Last updated on June 6th, 2023 at 07:23 pmReading Time: 3 minutes
Good afternoon folks, or whatever time of day it is when you’ve got your feet up with a cup of tea reading this.
You may not want to know about the nitty gritty of HMIC, in which case I apologise for taking up your time. Some of you might believe that the devil is in the detail and want to know how HMIC works, and, possibly more importantly, how much it costs our country each year to staff this beast.
Anyway, I asked those awfully nice people at HMIC a couple of questions recently and I’ve finally been blessed with a response.
The first (cheeky I admit) question I asked them was this
a) What will be the benefits and entitlements of the new Chief Inspector HMIC’s pension scheme?
b) How much will his contributions to that scheme be as a percentage of his salary?
The reply I got was this
You may find the following link to the recent Home Affairs Committee report on the Appointment of Her Majesty’s Chief Inspector of Constabulary useful. Page 18 sets out the pension arrangements applicable to the post: http://www.publications.parliament.uk/HASC – Appointment of Her Majesty’s Chief Inspector of Constabulary. Very useful I’m sure, but I eventually found it here http://www.publications.parliament.uk/pa/cm201213/cmselect/cmhaff/183/18302.htm
I’ll try and save you a bit of time and give you the gist of it here;
Pension — The appointment will be pensionable from the outset.
- Serving police officers will be able to continue contributing to the Police Pension Scheme (PPS) for the duration of this appointment as the post falls within the scope of the scheme (Police Pensions Act 1976). This abates the pension of retiring/retired police officers.
- Those who are not serving police officers will be able to join the Civil Service pension scheme. This offers a choice of a career average or stakeholder pension, giving you the flexibility to choose the pension that suits you best. The alternatives are:
— Nuvos — A high quality, index—linked defined benefit pension scheme, payable at 65, that currently has a 3.5% member contribution rate. We also make contributions and meet the bulk cost of the scheme.
— Partnership Pension Account — This pension account provides a way of saving for retirement. The department will make contributions to a stakeholder pension, which is a form of personal pension. The departmental contribution will vary according to your age at the beginning of the tax year. You may decide how much you want to contribute, but you do not have to contribute anything. If you do contribute, the department will match your contributions up to a maximum of 3% of pensionable earnings.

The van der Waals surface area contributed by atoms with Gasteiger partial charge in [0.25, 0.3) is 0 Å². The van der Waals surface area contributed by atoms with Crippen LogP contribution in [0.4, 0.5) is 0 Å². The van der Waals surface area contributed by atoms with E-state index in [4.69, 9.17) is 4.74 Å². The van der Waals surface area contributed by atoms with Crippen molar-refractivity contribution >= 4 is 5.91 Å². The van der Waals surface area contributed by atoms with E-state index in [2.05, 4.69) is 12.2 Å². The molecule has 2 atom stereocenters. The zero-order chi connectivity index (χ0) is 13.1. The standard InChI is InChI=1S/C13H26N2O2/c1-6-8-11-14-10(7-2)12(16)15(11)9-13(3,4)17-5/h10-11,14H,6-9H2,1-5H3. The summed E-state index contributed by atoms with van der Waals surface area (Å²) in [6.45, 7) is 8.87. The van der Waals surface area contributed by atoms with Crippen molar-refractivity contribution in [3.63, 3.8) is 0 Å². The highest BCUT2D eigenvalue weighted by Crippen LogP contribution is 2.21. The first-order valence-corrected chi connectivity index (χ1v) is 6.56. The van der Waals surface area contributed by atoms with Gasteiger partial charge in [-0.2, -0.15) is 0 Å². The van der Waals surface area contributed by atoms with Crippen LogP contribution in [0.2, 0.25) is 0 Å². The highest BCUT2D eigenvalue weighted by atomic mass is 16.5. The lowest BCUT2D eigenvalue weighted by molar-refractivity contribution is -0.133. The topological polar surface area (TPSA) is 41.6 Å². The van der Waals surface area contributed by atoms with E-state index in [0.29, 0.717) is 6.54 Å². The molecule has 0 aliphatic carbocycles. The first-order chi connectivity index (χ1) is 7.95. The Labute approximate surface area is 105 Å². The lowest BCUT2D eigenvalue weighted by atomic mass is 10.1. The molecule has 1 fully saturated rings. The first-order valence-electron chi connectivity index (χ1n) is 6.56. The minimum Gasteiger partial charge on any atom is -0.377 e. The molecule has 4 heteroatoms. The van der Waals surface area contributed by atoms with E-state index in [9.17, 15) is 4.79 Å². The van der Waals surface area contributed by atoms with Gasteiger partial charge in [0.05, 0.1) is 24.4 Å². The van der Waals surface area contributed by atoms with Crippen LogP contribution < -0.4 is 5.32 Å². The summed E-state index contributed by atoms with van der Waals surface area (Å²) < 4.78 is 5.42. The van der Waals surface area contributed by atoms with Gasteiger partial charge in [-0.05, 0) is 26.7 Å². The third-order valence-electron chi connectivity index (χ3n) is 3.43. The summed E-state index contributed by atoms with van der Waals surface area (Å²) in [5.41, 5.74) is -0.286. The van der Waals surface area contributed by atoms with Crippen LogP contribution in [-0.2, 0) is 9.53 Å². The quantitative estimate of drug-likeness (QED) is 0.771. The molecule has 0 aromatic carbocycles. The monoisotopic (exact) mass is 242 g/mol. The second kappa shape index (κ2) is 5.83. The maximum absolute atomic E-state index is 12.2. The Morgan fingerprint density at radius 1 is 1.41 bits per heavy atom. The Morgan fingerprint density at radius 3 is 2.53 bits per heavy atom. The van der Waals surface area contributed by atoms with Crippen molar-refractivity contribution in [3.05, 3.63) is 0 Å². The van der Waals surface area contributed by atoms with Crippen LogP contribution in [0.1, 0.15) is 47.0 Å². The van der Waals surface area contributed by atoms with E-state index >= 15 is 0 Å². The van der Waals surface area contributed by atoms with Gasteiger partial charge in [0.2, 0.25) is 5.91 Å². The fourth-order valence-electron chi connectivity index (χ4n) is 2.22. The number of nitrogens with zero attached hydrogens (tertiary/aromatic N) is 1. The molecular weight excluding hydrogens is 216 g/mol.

I note that as a non-police officer his pension contributions will be considerably less than those of a serving officer. I don’t know if that is anything the Federation has considered and might be able to address.
My other question, for any other number-crunchers amongst us, was this;
Could you please tell me what the current staffing levels at HMIC indicating the Job Titles and total number of staff in each job e.g. Analysts, Finance Officers etc etc. This request is designed to include all ranks/grades from Chief Inspector down to Admin Assistant.
What is the total salary bill per annum?
Well those awfully nice people sent me handful of spreadsheets which I’ve been able to unravel and this is basically what I found;
There is the equivalent of 132.7 post-holders in the Junior Staff category. I won’t bore you with their breakdown but if you really want to know you only have to ask. I was provided with the payscale for each grade but not each post-holder’s actual salary. On the figures provided the annual salary bill for the junior staff (their description, not mine) is between £5,641,769 and £6,576,265 p.a.
The senior staff is a little more straightforward.
There are a totally of 17 senior posts although not all of them seem to be currently filled, or ‘culled’.
Again, individual salaries were not disclosed by post-holders are clearly identified together with their pay-bands.
The total salary for the 7 posts currently filled is between £1,125,000 and £1,159,993.
Having got my trusty abacus out, I make it that the total annual salary bill for HMIC is between £6,766,769 and £7,736,258
My regular readers will recall that this figure is more or less the annual equivalent of the Queen’s Half Hour. Is this fair? You decide.